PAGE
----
So. For awhile now we’ve moved away from the uniform (or, worse, inverse-gamma!) prior distributions for hierarchical variance parameters. We’ve done half-Cauchy, folded t, and other options; now we’re favoring unit half-normal.

We also have boundary-avoiding priors for point estimates, so that in 8-schools-type problems, the posterior mode won’t be zero. Something like the gamma(2) family keeps the mode away from zero while allowing it to be arbitrarily close to zero, depending on the likelihood. See here for details; I love this stuff.

Until just now, I thought of these as two separate problems: you can use the zero-avoiding prior if your goal is point estimation, but if you want to use full Bayes there’s no need for zero-avoidance because you’re averaging over the posterior distribution anyway.

But then we were talking about the well-known problem of parameterization in hierarchical models (see for example section 5.2 of this paper, or, for a more modern, Stan-centered take, this discussion from Mike Betancourt): simulation can go slow if you use the standard (“centered”) parameterization and there’s a big posterior mass near zero, and you’ll want to switch to the noncentered parameterization (as here, or you can just check the Stan manual).

The difficulty arises in that, depending on the data, sometimes the centered parameterization can be slow, other times the noncentered parameterization can be slow.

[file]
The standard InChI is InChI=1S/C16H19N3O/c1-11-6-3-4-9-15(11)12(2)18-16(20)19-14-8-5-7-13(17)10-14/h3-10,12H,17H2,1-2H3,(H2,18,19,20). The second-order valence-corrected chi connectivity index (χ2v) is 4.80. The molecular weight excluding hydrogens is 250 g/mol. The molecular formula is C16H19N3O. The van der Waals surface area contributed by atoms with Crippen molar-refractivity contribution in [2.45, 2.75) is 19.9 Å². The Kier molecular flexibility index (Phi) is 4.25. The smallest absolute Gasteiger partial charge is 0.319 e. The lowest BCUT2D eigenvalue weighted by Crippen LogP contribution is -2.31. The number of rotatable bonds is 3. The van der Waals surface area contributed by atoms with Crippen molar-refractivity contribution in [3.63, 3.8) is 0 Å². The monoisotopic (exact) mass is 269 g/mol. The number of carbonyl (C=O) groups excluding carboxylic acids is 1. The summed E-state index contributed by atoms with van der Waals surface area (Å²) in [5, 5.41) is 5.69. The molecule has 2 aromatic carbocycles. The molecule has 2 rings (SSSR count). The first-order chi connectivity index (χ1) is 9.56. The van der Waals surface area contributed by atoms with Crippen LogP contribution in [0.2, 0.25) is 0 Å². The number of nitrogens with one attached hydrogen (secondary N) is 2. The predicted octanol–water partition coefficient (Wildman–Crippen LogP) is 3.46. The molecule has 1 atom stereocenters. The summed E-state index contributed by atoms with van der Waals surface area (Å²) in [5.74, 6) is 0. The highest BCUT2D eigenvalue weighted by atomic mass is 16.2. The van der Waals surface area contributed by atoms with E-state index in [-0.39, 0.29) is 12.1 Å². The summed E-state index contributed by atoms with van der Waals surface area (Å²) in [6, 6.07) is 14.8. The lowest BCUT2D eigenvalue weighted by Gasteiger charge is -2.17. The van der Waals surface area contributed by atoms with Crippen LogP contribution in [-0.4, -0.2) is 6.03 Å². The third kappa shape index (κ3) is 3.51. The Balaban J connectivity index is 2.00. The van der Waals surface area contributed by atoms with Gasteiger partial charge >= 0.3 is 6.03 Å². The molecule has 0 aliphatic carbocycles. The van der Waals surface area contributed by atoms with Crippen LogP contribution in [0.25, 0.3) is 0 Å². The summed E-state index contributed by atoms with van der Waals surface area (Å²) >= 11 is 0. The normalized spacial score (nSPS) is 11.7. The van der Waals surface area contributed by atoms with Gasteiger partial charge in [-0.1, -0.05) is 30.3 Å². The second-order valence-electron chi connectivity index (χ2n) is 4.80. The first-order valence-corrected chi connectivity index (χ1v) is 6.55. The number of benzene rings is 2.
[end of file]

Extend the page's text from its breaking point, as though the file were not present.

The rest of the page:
So, what about using a zero-excluding prior, even for full Bayes, just to get rid of the need for the non-centered parameterization? You can only really get this to work if you exclude zero for real (a weak gamma(2) prior won’t be enough). But in lots of problems, I’d guess most problems, we’d know enough about scale to do this. We’re in folk theorem territory.

It’s almost like we’re moving toward some discreteness in our modeling and computing, where each variance parameter is either being zeroed out or is being modeled as distinct from zero. So, instead of trying to get Stan (or whatever you’re using) to cover the entire space, you split up the problem externally into “variance = 0” and “variance excluded from 0” components.

Gotta think more about this one. Interesting how this one example keeps revealing further insights. God is in every leaf of every tree.

**P.S.** Dan Simpson responds.

So, instead of trying to get Stan (or whatever you’re using) to cover the entire space, you split up the problem externally into “variance = 0” and “variance excluded from 0” components

So in other words, sometimes the point null is correct?

It sounds like you’re really not a fan of using an inverse-gamma prior for variance. Is there a writeup you can point me to that goes over the reasons? Thanks!

Never mind, I see you’ve linked to resources in the post. Will dig into them now…

There’s a pretty easy simulation study to be done here. I’m moderately sure the answer is that they give worse predictions and are hard to calibrate.

I’ve been using gamma(N,(N-1)/x) priors for positive quantities a fair amount. It puts maximum density at x and as you increase N it becomes more and more concentrated around that x, N typically chosen somewhere between 3 and 20 depending on how much information you have about how close to x the parameter is.